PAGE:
Je t’aime (Fr)
Te amo (Span)
Ti amo (It).
So I’m cheating, but the beauty of writing romance novels is that one can have a French, Spanish, Italian or other foreign hero. And what better than to slip in a little love talk and convey mood of foreign lilt in the hero’s voice. It’s incredibly easy to ensure interpretation for reader comfort, bearing in mind a reader may not be fluent in particular chosen lingo.
Example: In a flurry of white shirt, pink dress, and scattered underwear, their bodies came together in that wonderful sensation of woman touching man. No fear enveloped, only love as she gripped his shoulders drawing him down to her. 'Max,' she whispered, trembling in the thrill of renewed intimacy. 'I love you.'
'Te amo. Me haces muy feliz,' he murmured, his breath desert hot across her breast.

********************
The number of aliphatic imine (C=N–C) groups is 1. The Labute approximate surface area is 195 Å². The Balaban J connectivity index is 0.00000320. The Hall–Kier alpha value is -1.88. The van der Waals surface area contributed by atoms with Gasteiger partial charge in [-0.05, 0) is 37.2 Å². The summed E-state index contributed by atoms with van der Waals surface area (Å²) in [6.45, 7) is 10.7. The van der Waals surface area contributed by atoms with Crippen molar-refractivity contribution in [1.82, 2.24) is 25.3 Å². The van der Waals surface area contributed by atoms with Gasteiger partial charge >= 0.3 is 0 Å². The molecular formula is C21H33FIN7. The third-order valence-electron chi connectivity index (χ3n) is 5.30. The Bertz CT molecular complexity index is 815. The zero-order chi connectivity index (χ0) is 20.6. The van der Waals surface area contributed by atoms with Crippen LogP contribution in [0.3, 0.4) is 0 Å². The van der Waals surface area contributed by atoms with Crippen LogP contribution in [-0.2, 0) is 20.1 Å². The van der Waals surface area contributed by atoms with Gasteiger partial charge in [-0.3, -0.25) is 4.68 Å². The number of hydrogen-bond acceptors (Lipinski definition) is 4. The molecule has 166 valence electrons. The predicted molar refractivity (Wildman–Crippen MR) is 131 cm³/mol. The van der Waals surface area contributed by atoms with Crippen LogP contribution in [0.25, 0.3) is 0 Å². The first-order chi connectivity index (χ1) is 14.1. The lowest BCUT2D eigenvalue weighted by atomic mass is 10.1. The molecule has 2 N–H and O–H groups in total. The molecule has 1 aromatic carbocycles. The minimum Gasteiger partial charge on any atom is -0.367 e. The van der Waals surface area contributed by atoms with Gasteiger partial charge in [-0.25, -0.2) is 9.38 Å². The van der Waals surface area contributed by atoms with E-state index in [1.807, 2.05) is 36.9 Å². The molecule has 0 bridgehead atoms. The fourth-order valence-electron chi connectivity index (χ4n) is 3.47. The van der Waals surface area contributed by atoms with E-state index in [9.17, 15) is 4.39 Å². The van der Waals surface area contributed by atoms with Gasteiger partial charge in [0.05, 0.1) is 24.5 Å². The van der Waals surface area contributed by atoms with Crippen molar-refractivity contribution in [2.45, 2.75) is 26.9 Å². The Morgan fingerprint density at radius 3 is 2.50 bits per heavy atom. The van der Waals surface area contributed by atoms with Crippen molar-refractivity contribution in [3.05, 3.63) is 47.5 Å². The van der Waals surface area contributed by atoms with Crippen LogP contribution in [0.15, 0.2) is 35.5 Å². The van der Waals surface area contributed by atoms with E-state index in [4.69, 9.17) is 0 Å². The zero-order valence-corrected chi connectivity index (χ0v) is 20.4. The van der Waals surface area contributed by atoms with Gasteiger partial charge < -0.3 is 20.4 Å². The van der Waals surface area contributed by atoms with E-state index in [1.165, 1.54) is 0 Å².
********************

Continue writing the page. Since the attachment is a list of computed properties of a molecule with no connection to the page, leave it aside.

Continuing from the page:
'Oh Max, I shall have to learn Spanish if I'm to understand you in moments like this.'
'I said I love you, and that you make me happy.'
His tongue languidly toyed a nipple until he murmured, 'Soy el hombre de más suerte del mundo,' before his lips once again brushed hers.
'Mmm,' she sighed, 'what did you say?'
'I'm the luckiest man in the world.'
OK, cheat over. Love can be said in so many ways, not just in words, in actions too. Like sneaking up from behind and wrapping arms around waist hugging tight, nuzzling hair and kissing head or neck. Intimacy of touch is wonderful, yet intimacy of eyes across a crowded room can often mean more to lovers than words could ever convey.
Nearly forgot: special Valentine's Day Eye-Candy!